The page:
He Flogs Dead Horses, Doesn't He?

Posted by jdg | Tuesday, January 25, 2011

On this site, the idea that Detroit does have grocery stores and outlets for fresh produce (despite a national and local media repeatedly stating otherwise) is kind of a dead horse. Well, today I am kicking the shit out of that dead horse over at Aaron M. Renn's excellent Urbanophile blog. Aaron's blog consistently has a fresh and interesting take on urban affairs and policy that's neither too fussy or academic (nor focused on easy answers like the corporate media). It's always a worthwhile read and I'm honored that Aaron asked me to write on a topic of my choice, in this case finally putting to rest the myth that Detroit has no supermarkets.

The heart of my argument is this, and if you're at all interested be sure to follow the link:

The myth of a city without supermarkets is hard to kill, even faced with [overwhelming evidence that Detroit has them]. Ultimately, the myth perseveres because the mainstream media and its audience are steeped in a suburban mentality where the only grocery stores that really seem to count are those large, big-box chain stores that are the only option in so many communities these days, largely because they have put locally-owned and independent stores like the ones you find in Detroit out of business. It is true that the big chain stores have forsaken or ignored Detroit, for any number of understandable (and sometimes despicable) reasons. But in their absence, a diverse system of food options has risen to take their place, and the tired old narrative that Detroit has nowhere to shop for groceries needs to be replaced by a more complex truth: with a diversity of options ranging from the dismal to the sublime, Detroit may be one of the most interesting places in America to shop for food.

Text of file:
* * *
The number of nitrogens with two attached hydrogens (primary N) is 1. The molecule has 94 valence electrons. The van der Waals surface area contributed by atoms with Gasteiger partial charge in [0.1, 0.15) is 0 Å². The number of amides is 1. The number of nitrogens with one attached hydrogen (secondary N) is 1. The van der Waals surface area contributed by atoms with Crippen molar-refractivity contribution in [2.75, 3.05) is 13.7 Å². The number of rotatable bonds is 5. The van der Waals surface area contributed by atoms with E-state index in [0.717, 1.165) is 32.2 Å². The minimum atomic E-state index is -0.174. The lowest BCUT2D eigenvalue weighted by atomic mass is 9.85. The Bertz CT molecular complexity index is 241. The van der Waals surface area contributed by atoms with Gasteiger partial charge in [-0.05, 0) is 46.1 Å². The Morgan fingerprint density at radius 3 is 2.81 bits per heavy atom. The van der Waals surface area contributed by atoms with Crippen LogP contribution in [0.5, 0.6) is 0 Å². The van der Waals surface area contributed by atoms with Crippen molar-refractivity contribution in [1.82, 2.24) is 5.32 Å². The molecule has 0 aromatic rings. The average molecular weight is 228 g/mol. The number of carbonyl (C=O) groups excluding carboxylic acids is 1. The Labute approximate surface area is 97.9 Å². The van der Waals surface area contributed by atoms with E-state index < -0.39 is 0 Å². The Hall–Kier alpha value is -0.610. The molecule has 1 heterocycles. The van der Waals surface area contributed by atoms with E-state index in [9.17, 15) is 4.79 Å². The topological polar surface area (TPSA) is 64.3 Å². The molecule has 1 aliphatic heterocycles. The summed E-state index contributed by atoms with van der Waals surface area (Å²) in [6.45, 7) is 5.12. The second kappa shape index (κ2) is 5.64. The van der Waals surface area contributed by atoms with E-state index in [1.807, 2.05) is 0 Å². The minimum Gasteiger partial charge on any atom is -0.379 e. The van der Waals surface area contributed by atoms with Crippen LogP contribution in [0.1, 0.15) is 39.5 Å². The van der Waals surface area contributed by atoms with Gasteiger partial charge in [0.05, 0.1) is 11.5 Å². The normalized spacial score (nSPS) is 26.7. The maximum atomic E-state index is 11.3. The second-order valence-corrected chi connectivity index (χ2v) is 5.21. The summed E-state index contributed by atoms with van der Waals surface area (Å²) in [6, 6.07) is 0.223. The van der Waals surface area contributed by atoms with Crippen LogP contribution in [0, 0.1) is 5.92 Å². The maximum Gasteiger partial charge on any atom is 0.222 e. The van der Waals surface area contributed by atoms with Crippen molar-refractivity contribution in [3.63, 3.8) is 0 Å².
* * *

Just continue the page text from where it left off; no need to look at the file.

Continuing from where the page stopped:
In that vein, I am also sharing one of my favorite vintage kid's books over here (even though I just put up the post about the Lutheran Sex Ed Book a few days ago). This one is called Night Markets and shows all the hard work that goes into getting food from farmers and distributors into the stores, restaurants, and homes of a big city (in this case, New York). Detroit's Eastern Market operates much the same way, and it is frequently ignored whenever someone repeats that falsehood about Detroit as a food desert with nowhere to shop for groceries.

I hope to have a new post up here at Sweet Juniper soon.